Children &


Traditional


Chinese


Medicine

 

 

TCM and Children

 

According to TCM, children are not just considered miniature adults but they are also believed to be immature both physically and functionally. Most common pediatric complaints are due to this immaturity. Chinese medicine states that because children’s bodies are immature and therefore inherently weak, they are susceptible to diseases that affect the lungs such as colds, coughs, allergies and asthma and the spleen (or digestive complaints) such as colic, vomiting, diarrhea, indigestion, and stomach aches. Furthermore, TCM doctors discovered that there is a close relationship between the lungs and spleen. For example, in clinical practice it is common for respiratory problems to either begin or be aggravated by faulty digestion due to an improper diet. Another observation pediatric specialists noted was those children easily and quickly return to health when the root of their illness is addressed.

 

Digestion and Diet – The Key to Most Childhood Health problems

 

In TCM, the digestion is comprised of the spleen and stomach. There is a statement of fact in Chinese medicine that the “children’s spleen is insufficient”. This statement particularly applies to children younger than 6 years of age because this is the average age a person’s digestion matures. The immature digestion combined with an improper diet accounts for the most commonly encountered pediatric complaints including: colic, ear infections, eczema, cough, swollen glands, allergies and asthma.

 

In summary, most of the commonly encountered pediatric diseases are either:

 

  1. Upper respiratory complaints such as cough, common cold, asthma and allergies
  2. which are indications of phlegm in the lungs or
  3. Digestive tract complains such as colic, diarrhea, stomachaches and vomiting which
  4. are caused by a weak digestion.

 

Children’s Health Problems that TCM can Treat Effectively

 

  1. Asthma
  2. Cough
  3. Eczema and other skin problems
  4. Bedwetting
  5. Hyperactivity (i.e. ADHD, ADD, etc.)
  6. Digestion problems (i.e. colic, constipation, diarrhea etc.)
  7. Allergies
  8. Ear infections
  9. Common cold

 

Acupuncture

 

Acupuncture primarily refers to the insertion of very fine, sterile, stainless steel needles into certain spots on the body, which have been proven for 3,000 years to balance the qi and blood in the body in very specific ways. If one goes to an acupuncture clinic in a TCM hospital in China, one will see children being treated from time to time. However, to be frank, most children do not relish the idea of being stuck by a needle. Acupuncture needles do not hurt the way hypodermic needles do since they are much, much finer and nothing is injected into the body.

 

We have several ways of coping with this. Even patients who have had previous experience with acupuncture before coming to our clinic are often pleasantly surprised at how virtually painless and more comfortable our acupuncture treatments are. First of all, we use the needle as thin as human hair. Secondly and the most important is the technique. Technique plays the biggest role in achieving painless needling. We spend years in training refining our painless acupuncture techniques. Inserting and manipulating thin, fine and soft needles without bending them requires highly sensitive skills. Parents always are amazed by the result. Also, we try to use fewer insertions than they would in an adult for the same condition. Remember, it is one of children’s inherent characteristics that they transmit changes (both pathological and healing) more quickly and easily than adults.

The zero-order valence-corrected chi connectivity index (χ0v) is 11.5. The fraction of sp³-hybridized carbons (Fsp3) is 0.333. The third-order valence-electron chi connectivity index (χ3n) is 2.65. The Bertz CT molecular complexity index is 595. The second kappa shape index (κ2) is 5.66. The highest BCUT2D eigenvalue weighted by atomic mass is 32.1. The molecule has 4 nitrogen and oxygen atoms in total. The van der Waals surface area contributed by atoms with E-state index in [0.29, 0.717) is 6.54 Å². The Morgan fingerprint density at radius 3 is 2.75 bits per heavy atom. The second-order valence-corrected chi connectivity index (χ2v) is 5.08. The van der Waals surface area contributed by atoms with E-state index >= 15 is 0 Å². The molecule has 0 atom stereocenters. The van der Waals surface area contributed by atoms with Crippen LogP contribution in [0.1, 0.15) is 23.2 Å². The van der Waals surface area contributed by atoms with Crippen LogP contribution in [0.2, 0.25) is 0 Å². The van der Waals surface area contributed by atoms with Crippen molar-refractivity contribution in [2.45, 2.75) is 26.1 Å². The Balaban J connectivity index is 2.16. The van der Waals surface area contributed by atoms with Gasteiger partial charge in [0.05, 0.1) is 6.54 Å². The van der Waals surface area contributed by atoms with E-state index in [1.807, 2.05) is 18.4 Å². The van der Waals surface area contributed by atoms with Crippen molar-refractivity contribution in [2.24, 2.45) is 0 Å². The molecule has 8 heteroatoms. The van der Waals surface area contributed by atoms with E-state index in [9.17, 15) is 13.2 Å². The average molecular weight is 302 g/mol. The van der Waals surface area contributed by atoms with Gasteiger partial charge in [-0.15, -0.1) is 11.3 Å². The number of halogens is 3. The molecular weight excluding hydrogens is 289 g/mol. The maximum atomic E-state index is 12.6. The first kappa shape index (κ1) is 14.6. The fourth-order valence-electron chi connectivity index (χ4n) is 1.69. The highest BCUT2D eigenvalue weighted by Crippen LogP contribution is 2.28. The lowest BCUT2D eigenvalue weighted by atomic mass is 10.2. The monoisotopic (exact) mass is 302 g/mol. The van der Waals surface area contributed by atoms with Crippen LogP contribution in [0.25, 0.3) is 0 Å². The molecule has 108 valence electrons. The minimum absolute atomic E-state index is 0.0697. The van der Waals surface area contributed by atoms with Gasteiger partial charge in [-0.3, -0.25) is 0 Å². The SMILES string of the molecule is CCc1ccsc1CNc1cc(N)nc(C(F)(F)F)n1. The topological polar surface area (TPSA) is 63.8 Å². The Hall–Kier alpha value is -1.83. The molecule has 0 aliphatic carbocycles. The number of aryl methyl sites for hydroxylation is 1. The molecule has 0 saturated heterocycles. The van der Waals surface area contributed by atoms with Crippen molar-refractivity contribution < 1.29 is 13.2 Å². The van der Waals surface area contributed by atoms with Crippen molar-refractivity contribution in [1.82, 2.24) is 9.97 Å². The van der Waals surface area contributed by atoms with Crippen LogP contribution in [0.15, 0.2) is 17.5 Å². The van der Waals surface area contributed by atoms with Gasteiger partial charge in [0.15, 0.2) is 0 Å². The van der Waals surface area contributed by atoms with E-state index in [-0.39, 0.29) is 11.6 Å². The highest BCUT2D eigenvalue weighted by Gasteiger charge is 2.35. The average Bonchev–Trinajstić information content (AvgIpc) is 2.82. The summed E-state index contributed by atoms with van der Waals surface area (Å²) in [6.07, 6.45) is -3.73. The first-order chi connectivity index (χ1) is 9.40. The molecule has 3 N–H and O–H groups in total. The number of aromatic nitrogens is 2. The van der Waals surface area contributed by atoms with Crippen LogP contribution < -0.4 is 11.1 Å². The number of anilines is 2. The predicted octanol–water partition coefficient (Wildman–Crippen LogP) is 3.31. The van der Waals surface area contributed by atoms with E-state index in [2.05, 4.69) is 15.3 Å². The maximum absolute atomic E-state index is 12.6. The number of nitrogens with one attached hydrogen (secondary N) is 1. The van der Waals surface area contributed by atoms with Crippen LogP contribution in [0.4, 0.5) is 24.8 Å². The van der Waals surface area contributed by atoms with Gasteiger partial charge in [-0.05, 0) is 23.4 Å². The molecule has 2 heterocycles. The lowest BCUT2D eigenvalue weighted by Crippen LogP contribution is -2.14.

Chinese Herbal Medicine

 

Chinese Herbal Medicine is great for both the preventative and remedial treatment of illnesses. There are a number of formulas that have been used by Chinese doctors for 3000 years to improve the general health of children. Preventative herbal formulas may be used to inhibit chronic or recurrent tonsillitis, ear infections, cough, asthma, colic and abdominal pain etc. The dosage and type of formula is modified as the children’s illness changes.

 

Recommendations

 

    • Allow infants to wean themselves. When breast milk no longer satisfies the child’s
    • hunger or growth needs, it is appropriate to begin inducing other foods.
    • Introduce new foods slowly, one at a time. Emphasize simple, easy to digest, non-
    • allergenic foods: cooked and pureed carrots, yams, spinach, apples, pears, bananas;
    • diluted, unsweetened fruit juices, vegetable or meat broths. Never give infants and
    • young children iced or refrigerated foods or liquids, because the coldness can
    • damage the stomach and intestines, inhibiting the capacity to digest, assimilate and
    • eliminate.
    • Liquids and soft, cooked foods served warm or at room temperature are the most
    • desirable and beneficial, especially when children are sick.
    • Do not immediately add flavorings or condiments like salt, soy sauce, pepper, garlic,
    • ginger, sugar, oil or vinegar unless it is for specific nutritional or medical reason. It is
    • important for children to develop the faculties of taste and smell at their own rate for
    • healthy mental and neurological development.
    • If it is necessary to give children vaccinations, antibiotics, or other medications, be
    • sure to supplement these treatments with ample doses of beneficial intestinal bacteria
    • ( non-milk based acidophilus, bifidus, sporogenes ) and warm fluids. The effect of
    • strong medications on the sensitive intestinal tract can easily upset the child’s
    • immunological function and digestive efficiency.
 

© Chinese Acupuncture & Natural Medicine Clinic 2018